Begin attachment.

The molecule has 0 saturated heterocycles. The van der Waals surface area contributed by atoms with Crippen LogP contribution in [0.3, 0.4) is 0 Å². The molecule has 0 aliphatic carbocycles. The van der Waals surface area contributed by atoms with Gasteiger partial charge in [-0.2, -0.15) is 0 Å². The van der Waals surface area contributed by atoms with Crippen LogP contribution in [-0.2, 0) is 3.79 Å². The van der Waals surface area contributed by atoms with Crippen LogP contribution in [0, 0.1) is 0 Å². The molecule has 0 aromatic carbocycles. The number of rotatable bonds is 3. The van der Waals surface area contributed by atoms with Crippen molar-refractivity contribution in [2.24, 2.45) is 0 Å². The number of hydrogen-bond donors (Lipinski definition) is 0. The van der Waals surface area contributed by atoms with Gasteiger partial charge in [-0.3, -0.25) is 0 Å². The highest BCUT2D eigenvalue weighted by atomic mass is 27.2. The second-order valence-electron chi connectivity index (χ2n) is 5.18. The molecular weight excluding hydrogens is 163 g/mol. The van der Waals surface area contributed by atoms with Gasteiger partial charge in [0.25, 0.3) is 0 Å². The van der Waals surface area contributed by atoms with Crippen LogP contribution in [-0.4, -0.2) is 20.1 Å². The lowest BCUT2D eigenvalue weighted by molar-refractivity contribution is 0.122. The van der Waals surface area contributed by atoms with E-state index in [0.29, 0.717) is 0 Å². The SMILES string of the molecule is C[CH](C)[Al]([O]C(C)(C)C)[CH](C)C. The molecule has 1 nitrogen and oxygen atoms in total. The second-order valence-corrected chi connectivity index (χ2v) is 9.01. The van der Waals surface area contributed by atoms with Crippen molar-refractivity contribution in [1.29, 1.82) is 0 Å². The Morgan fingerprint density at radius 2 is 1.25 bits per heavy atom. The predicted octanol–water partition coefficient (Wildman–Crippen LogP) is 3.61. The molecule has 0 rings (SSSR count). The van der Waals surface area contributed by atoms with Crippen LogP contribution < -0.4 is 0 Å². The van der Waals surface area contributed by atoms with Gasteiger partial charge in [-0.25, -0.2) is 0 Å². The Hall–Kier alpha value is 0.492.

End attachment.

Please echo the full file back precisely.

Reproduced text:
The molecule has 0 saturated heterocycles. The van der Waals surface area contributed by atoms with Crippen LogP contribution in [0.3, 0.4) is 0 Å². The molecule has 0 aliphatic carbocycles. The van der Waals surface area contributed by atoms with Gasteiger partial charge in [-0.2, -0.15) is 0 Å². The van der Waals surface area contributed by atoms with Crippen LogP contribution in [-0.2, 0) is 3.79 Å². The van der Waals surface area contributed by atoms with Crippen LogP contribution in [0, 0.1) is 0 Å². The molecule has 0 aromatic carbocycles. The number of rotatable bonds is 3. The van der Waals surface area contributed by atoms with Crippen molar-refractivity contribution in [2.24, 2.45) is 0 Å². The number of hydrogen-bond donors (Lipinski definition) is 0. The van der Waals surface area contributed by atoms with Gasteiger partial charge in [-0.3, -0.25) is 0 Å². The highest BCUT2D eigenvalue weighted by atomic mass is 27.2. The second-order valence-electron chi connectivity index (χ2n) is 5.18. The molecular weight excluding hydrogens is 163 g/mol. The van der Waals surface area contributed by atoms with Gasteiger partial charge in [0.25, 0.3) is 0 Å². The van der Waals surface area contributed by atoms with Crippen LogP contribution in [-0.4, -0.2) is 20.1 Å². The lowest BCUT2D eigenvalue weighted by molar-refractivity contribution is 0.122. The van der Waals surface area contributed by atoms with E-state index in [0.29, 0.717) is 0 Å². The SMILES string of the molecule is C[CH](C)[Al]([O]C(C)(C)C)[CH](C)C. The molecule has 1 nitrogen and oxygen atoms in total. The second-order valence-corrected chi connectivity index (χ2v) is 9.01. The van der Waals surface area contributed by atoms with Crippen molar-refractivity contribution in [1.29, 1.82) is 0 Å². The Morgan fingerprint density at radius 2 is 1.25 bits per heavy atom. The predicted octanol–water partition coefficient (Wildman–Crippen LogP) is 3.61. The molecule has 0 rings (SSSR count). The van der Waals surface area contributed by atoms with Crippen LogP contribution < -0.4 is 0 Å². The van der Waals surface area contributed by atoms with Gasteiger partial charge in [-0.25, -0.2) is 0 Å². The Hall–Kier alpha value is 0.492.